Thursday, January 10, 2013

George "Grandpa Simpson" Will Wants a Balanced Budget Amendment

Mind you, he doesn't actually try to make a case for a balanced budget amendment, but he does display a fascinating disconnect between his political views and the facts. First up, an angry rant about how the Democrats did not raise taxes enough:
Liberals could have had a revenue increase of $3.7 trillion over 10 years. Instead, they surrendered nearly $3.1 trillion of that. They cannot have repeated bites at this apple.... And because tax reform is dead for the foreseeable future, so are hopes for a revenue surge produced by vigorous economic growth....

By rescuing almost everyone from the restoration of Clinton-era rates, liberals abandoned any pretense of paying for their program of ever- expanding entitlements. Instead, they made trillion-dollar deficits their program.
Were Will interested in facts, he might note that the Republican Party opposed the tax increases that the Democrats proposed, which is to say that if Will is going to complain that Congress hasn't raised enough taxes on enough people he's directing his temper tantrum at the wrong party. As for the conceit that we might have had some sort of larger discussion of "tax reform" but now we can't, due to a modest tax increase on the wealthy, perhaps he can direct us to where that negotiation was occurring - or where we can find anything approximating a serious Republican "tax reform" proposal - and explain why the odds of progress on these confabulated tax reform negotiations and proposals are less likely to bear fruit today than they were two weeks ago.
Because 82 percent of American earners pay more in payroll taxes than income taxes, no politically conceivable or economically feasible middle-class tax rate can fund the entitlement state.
So... because we fund Social Security retirement, SSDI and Medicare through FICA, the fact that pretty much every working person pays FICA taxes.... Um, non sequitur, much? When programs are funded through dedicated taxes, one might think that the proper approach to addressing funding issues would be to examine the dedicated taxes, not go off on a rant about how other taxes should be higher.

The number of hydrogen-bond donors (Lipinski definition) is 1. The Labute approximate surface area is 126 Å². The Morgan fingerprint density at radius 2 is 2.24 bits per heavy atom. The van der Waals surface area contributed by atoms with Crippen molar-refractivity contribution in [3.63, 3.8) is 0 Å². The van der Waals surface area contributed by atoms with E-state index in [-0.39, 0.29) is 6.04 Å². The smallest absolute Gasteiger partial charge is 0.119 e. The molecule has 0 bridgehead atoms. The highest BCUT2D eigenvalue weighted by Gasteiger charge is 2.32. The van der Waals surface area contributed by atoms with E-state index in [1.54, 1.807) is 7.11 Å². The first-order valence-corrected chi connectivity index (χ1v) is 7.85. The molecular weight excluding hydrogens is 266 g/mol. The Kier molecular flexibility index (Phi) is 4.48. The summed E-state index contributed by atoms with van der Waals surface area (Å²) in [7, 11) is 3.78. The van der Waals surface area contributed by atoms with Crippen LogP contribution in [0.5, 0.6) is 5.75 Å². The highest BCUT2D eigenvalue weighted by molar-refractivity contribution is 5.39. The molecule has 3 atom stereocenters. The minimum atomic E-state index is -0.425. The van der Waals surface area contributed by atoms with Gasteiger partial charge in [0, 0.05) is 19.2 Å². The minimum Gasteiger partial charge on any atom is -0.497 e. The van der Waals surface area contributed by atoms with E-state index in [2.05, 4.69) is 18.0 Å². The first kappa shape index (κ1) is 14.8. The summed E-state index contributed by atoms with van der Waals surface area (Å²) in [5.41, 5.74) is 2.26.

People who choose to live in places vulnerable to flooding believe it would be unfair that the cost of their property insurance fully reflect this risk. So government subsidizes their insurance, and hence their decision to live where there is increased risk of property damage that, when it happens, the government helps pay to rebuild.
Stop me if you've heard this one before: What do you call a wealthy person who carries government subsidized flood insurance on his waterfront mansion, one of several homes he owns, and then after a hurricane sues his insurance company because despite the subsidy he chose not to carry adequate subsidized flood insurance to replace his home and contends that the damage was caused by the wind? No peeking.

Will also carries on about one of his pet fixations, Amtrak, complaining that it loses money on food service. Alrighty....

Absent from Will's rant is any argument that a balanced budget amendment would be good policy for the nation, how it might be structured, or even whether his party would support it. If Will had a bit more perspective, he should realize that his own rant effectively answered that question - When they are in control, Republicans are the party of "Deficits don't matter". They're the party that implemented the temporary tax cuts that Will apparently wishes would have expired in toto, and they are the party that prevented the expiration from reaching a slightly larger number of taxpayers.

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